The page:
Medicines are not designed with the mind of creating an addiction or abuse on the health of the users. Addictive Medicine is categorically called Controlled substances by the government. For instance, Schedule H or X in India and schedule II-V in the US are controlled substances.
Please consult the medicine instruction manual on how to use and ensure it is not a controlled substance.In conclusion, self medication is a killer to your health. Consult your doctor for a proper prescription, recommendation, and guidiance.
Reviewsdrugs.com conducted a study on Doral, and the result of the survey is set out below. It is noteworthy that the product of the survey is based on the perception and impressions of the visitors of the website as well as the views of Doral consumers. We, as a result of this, advice that you do not base your therapeutic or medical decisions on this result, but rather consult your certified medical experts for their recommendations.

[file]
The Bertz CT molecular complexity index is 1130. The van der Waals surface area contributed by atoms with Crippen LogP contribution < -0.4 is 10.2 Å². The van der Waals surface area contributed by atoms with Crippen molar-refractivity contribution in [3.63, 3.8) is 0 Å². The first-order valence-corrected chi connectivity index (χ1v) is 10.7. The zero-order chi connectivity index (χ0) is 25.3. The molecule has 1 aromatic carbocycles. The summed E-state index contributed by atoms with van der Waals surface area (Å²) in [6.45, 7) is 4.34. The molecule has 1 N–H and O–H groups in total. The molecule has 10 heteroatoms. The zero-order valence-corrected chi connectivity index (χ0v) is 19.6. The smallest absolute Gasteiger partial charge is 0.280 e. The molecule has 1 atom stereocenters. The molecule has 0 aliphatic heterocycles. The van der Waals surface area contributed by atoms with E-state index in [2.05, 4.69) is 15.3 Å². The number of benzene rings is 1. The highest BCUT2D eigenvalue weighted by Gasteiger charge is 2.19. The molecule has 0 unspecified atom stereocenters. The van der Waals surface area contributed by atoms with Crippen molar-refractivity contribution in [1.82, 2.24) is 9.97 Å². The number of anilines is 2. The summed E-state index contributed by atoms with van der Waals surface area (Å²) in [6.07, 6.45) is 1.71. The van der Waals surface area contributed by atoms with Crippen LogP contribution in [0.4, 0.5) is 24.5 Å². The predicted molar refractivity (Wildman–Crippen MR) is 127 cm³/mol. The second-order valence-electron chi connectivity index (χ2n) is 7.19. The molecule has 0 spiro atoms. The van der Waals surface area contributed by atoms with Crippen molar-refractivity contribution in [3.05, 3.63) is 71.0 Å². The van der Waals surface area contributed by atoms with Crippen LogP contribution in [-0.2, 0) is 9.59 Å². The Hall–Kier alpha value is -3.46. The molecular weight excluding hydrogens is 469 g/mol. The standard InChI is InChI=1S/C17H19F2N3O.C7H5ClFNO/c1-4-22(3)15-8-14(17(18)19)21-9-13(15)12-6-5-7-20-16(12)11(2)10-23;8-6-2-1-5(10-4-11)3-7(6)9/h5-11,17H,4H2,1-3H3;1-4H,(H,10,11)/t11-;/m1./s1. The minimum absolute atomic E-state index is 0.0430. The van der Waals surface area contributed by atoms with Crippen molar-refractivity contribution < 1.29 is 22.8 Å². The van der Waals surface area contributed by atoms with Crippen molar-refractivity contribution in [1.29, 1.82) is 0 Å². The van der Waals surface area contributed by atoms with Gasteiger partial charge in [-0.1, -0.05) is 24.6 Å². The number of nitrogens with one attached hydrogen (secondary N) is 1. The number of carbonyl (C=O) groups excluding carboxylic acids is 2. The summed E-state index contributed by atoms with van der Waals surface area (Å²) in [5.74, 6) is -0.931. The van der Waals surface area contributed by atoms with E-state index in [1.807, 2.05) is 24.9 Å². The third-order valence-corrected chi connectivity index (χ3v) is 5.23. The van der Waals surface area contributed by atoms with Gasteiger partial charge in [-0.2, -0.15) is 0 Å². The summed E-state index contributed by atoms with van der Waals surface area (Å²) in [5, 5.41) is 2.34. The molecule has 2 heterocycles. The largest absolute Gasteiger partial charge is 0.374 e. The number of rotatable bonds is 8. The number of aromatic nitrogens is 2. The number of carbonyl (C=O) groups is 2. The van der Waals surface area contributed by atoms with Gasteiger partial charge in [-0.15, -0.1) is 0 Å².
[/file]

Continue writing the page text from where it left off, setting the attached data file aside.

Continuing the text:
Visitor reported usefulNo survey data has been collected yet
Visitor reported side effectsNo survey data has been collected yet
Visitor reported price estimatesNo survey data has been collected yet
Visitor reported frequency of useNo survey data has been collected yet
Visitor reported dosesNo survey data has been collected yet
Visitor reported time for resultsNo survey data has been collected yet
Visitor reported administrationNo survey data has been collected yet
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The information was verified by Dr. Arunabha Ray, MD Pharmacology